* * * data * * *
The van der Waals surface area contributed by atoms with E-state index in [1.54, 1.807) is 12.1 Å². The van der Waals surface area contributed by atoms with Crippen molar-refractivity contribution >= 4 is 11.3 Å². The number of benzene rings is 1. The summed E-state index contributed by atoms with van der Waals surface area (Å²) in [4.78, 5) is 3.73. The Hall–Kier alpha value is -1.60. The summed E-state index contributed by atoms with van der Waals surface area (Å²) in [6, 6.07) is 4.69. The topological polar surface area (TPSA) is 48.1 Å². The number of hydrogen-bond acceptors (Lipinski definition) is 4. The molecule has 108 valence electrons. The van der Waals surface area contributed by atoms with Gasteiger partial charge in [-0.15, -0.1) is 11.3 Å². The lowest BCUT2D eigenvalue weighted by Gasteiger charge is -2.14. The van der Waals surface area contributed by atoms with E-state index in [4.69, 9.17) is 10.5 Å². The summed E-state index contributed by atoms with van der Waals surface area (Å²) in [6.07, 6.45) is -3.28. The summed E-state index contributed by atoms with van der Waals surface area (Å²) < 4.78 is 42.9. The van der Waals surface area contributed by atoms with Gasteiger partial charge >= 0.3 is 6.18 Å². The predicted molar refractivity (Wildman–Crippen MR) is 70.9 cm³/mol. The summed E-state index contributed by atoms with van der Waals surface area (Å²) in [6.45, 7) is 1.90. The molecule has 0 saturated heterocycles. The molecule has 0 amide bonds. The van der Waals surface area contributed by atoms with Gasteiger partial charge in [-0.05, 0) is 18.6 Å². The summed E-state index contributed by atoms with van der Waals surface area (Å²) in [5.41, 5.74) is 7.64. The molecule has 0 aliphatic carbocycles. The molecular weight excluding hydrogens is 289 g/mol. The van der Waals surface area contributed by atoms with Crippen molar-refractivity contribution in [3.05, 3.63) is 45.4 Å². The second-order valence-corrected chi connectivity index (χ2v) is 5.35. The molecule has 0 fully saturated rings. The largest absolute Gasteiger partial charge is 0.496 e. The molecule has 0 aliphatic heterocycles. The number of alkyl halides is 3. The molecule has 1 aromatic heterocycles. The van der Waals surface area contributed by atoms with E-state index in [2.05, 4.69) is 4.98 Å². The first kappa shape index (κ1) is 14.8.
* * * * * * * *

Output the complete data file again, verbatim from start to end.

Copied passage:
The van der Waals surface area contributed by atoms with E-state index in [1.54, 1.807) is 12.1 Å². The van der Waals surface area contributed by atoms with Crippen molar-refractivity contribution >= 4 is 11.3 Å². The number of benzene rings is 1. The summed E-state index contributed by atoms with van der Waals surface area (Å²) in [4.78, 5) is 3.73. The Hall–Kier alpha value is -1.60. The summed E-state index contributed by atoms with van der Waals surface area (Å²) in [6, 6.07) is 4.69. The topological polar surface area (TPSA) is 48.1 Å². The number of hydrogen-bond acceptors (Lipinski definition) is 4. The molecule has 108 valence electrons. The van der Waals surface area contributed by atoms with Gasteiger partial charge in [-0.15, -0.1) is 11.3 Å². The lowest BCUT2D eigenvalue weighted by Gasteiger charge is -2.14. The van der Waals surface area contributed by atoms with E-state index in [4.69, 9.17) is 10.5 Å². The summed E-state index contributed by atoms with van der Waals surface area (Å²) in [6.07, 6.45) is -3.28. The summed E-state index contributed by atoms with van der Waals surface area (Å²) < 4.78 is 42.9. The van der Waals surface area contributed by atoms with Gasteiger partial charge >= 0.3 is 6.18 Å². The predicted molar refractivity (Wildman–Crippen MR) is 70.9 cm³/mol. The summed E-state index contributed by atoms with van der Waals surface area (Å²) in [6.45, 7) is 1.90. The molecule has 0 saturated heterocycles. The molecule has 0 amide bonds. The van der Waals surface area contributed by atoms with Gasteiger partial charge in [-0.05, 0) is 18.6 Å². The summed E-state index contributed by atoms with van der Waals surface area (Å²) in [5.41, 5.74) is 7.64. The molecule has 0 aliphatic carbocycles. The molecular weight excluding hydrogens is 289 g/mol. The van der Waals surface area contributed by atoms with Crippen molar-refractivity contribution in [3.05, 3.63) is 45.4 Å². The second-order valence-corrected chi connectivity index (χ2v) is 5.35. The molecule has 0 fully saturated rings. The largest absolute Gasteiger partial charge is 0.496 e. The molecule has 0 aliphatic heterocycles. The number of alkyl halides is 3. The molecule has 1 aromatic heterocycles. The van der Waals surface area contributed by atoms with E-state index in [2.05, 4.69) is 4.98 Å². The first kappa shape index (κ1) is 14.8.